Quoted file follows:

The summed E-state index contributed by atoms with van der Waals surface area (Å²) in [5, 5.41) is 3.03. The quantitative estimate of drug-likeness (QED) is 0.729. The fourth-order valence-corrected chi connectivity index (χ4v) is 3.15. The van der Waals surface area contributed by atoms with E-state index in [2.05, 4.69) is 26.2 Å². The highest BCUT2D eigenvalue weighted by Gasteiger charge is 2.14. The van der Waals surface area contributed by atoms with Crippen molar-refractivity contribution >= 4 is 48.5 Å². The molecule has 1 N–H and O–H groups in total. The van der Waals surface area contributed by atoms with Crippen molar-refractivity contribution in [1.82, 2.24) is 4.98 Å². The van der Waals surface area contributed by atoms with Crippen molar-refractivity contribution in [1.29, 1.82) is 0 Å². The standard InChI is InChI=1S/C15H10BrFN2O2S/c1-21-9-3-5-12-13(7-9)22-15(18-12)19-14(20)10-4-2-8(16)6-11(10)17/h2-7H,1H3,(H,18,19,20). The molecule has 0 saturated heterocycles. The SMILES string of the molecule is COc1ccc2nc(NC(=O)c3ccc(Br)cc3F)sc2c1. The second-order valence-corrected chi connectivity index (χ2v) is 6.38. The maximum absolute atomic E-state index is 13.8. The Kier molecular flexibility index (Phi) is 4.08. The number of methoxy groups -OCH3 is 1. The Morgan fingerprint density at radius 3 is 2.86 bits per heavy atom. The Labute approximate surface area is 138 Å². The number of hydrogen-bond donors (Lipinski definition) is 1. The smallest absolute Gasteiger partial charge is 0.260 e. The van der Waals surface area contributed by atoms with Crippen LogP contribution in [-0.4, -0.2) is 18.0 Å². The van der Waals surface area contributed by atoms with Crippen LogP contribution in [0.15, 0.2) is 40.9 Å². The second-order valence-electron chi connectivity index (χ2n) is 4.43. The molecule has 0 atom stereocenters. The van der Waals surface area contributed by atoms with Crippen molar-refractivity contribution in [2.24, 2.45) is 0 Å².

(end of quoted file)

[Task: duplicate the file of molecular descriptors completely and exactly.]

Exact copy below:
The summed E-state index contributed by atoms with van der Waals surface area (Å²) in [5, 5.41) is 3.03. The quantitative estimate of drug-likeness (QED) is 0.729. The fourth-order valence-corrected chi connectivity index (χ4v) is 3.15. The van der Waals surface area contributed by atoms with E-state index in [2.05, 4.69) is 26.2 Å². The highest BCUT2D eigenvalue weighted by Gasteiger charge is 2.14. The van der Waals surface area contributed by atoms with Crippen molar-refractivity contribution >= 4 is 48.5 Å². The molecule has 1 N–H and O–H groups in total. The van der Waals surface area contributed by atoms with Crippen molar-refractivity contribution in [1.82, 2.24) is 4.98 Å². The van der Waals surface area contributed by atoms with Crippen molar-refractivity contribution in [1.29, 1.82) is 0 Å². The standard InChI is InChI=1S/C15H10BrFN2O2S/c1-21-9-3-5-12-13(7-9)22-15(18-12)19-14(20)10-4-2-8(16)6-11(10)17/h2-7H,1H3,(H,18,19,20). The molecule has 0 saturated heterocycles. The SMILES string of the molecule is COc1ccc2nc(NC(=O)c3ccc(Br)cc3F)sc2c1. The second-order valence-corrected chi connectivity index (χ2v) is 6.38. The maximum absolute atomic E-state index is 13.8. The Kier molecular flexibility index (Phi) is 4.08. The number of methoxy groups -OCH3 is 1. The Morgan fingerprint density at radius 3 is 2.86 bits per heavy atom. The Labute approximate surface area is 138 Å². The number of hydrogen-bond donors (Lipinski definition) is 1. The smallest absolute Gasteiger partial charge is 0.260 e. The van der Waals surface area contributed by atoms with Crippen LogP contribution in [-0.4, -0.2) is 18.0 Å². The van der Waals surface area contributed by atoms with Crippen LogP contribution in [0.15, 0.2) is 40.9 Å². The second-order valence-electron chi connectivity index (χ2n) is 4.43. The molecule has 0 atom stereocenters. The van der Waals surface area contributed by atoms with Crippen molar-refractivity contribution in [2.24, 2.45) is 0 Å².